Urban Cinefile
"He would try and tear off my ear....I would try and gouge out his eyes...cut...then some more moves. And all the time we were trying not to laugh."  -Gregory Peck on his fight scene with Larry Olivier in The Boys from Brazil
 The World of Film in Australia - on the Internet Updated Tuesday September 15, 2020 

Printable page PRINTABLE PAGE



The 64th Melbourne International Film Festival (MIFF), running 30 July until 16 August 2015, has unveiled its First Glance selection; an exciting program of experimental film and audiovisual artistry in Vertical Cinema; the Centrepiece Gala screening of Holding the Man; a David Gulpilil retrospective; and a new principal partnership with Metro Trains Melbourne.

Holding the Man

“Melbourne audiences have so much to look forward to in this year’s MIFF program including, for the first time in Australia, the spectacular international force that is Vertical Cinema,” said Artistic Director Michelle Carey.

MIFF is thrilled to announce Neil Armfield’s film adaptation of the much-loved Timothy Conigrave book Holding the Man (Australia) as this year’s Centrepiece Gala, marking the halfway point of the festival. The story of the author’s long-term love for John Caleo, his Melbourne high school’s football captain, Holding the Man charts their 15-year romance through passion, discrimination, illness and tragedy. Starring Ryan Corr as Conigrave and Craig Stott as Caleo, the film also features Sarah Snook, Guy Pearce, Anthony LaPaglia and Kerry Fox in supporting roles.

The First Glance selection also includes the best features and documentaries from around the world, contemporary Shorts, six local films world premiering as part of the previously announced MIFF Premiere Fund program, and cinema that can be enjoyed by the whole family in the already announced Next Gen program.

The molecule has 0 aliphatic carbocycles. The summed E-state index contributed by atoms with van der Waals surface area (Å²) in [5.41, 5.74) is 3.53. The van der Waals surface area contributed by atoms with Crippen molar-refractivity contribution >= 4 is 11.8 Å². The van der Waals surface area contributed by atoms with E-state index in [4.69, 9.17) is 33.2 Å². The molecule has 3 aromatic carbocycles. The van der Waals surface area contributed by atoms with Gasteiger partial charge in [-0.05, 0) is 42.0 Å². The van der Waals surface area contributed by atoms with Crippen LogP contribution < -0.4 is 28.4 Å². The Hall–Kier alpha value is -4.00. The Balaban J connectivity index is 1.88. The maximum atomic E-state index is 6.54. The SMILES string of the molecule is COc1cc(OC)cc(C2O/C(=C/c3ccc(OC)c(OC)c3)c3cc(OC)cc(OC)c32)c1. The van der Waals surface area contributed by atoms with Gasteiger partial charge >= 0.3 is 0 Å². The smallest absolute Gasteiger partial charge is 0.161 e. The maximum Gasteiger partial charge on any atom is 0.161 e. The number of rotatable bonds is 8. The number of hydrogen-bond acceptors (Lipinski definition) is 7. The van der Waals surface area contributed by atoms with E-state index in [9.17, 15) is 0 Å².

Celebrated films from the international festival circuit include the bittersweet, subversive coming-of-age tale, Me and Earl and the Dying Girl (USA), winner of the Sundance Grand Jury Prize and Audience Award; Jafar Panahi’s Tehran Taxi (Iran), awarded the Golden Bear for Best Film at Berlin, featuring the director driving a cab around the streets of the Iranian capital; Pedro Costa (Colossal Youth, MIFF 06), recipient of the Best Director award at the 2014 Locarno Film Festival, returns with the visually striking Horse Money (Portugal); and Lav Diaz (Norte, the End of History, MIFF 14) delivers From What is Before (Philippines), a deeply affecting social drama, awarded the Golden Leopard at the 2014 Locarno Film Festival.

Offbeat gems include the new Guy Pearce-starring romantic comedy Results (USA), set in the world of Texan gym trainers, directed by Andrew Bujalski (Computer Chess, MIFF 13); Guy Maddin (My Winnipeg, MIFF 08) unleashes his latest blend of silent film tropes, Freudian sexuality and unconventional humour in The Forbidden Room (Canada), co-directed with Evan Johnson; and director Sean Baker (Starlet, MIFF 13) shoots an entire film on jacked-up iPhones for a wildly subversive ride through the transgender culture of Los Angeles in Tangerine (USA).

Suspense abounds in Phoenix (Germany), a highly atmospheric thriller set in post-war Berlin, from director Christian Petzold (Barbara, MIFF 12); The Witch (USA/Canada), the story of a puritanical family living in the mist-shrouded woods of New England in the 1630s, from debut feature filmmaker and Sundance Directing Award winner Robert Eggers; and Queen of Earth (USA), a psychological drama about an unravelling friendship between two women starring Mad Men’s Elisabeth Moss, from writer/director Alex Ross Perry (Listen Up Philip, MIFF 14).

Tales of disaffected youth can be found in Larry Clark’s (Wassup Rockers, MIFF 06) The Smell of Us (USA), with the director’s focus shifting from America to explore teen alienation on the streets of Paris; and Ben Safdie and Joshua Safdie co-direct Heaven Knows What (USA), a ravishing, operatic love story between two addicts set in the streets of New York, winner of the Grand Prix and Best Director awards at the Tokyo Film Festival.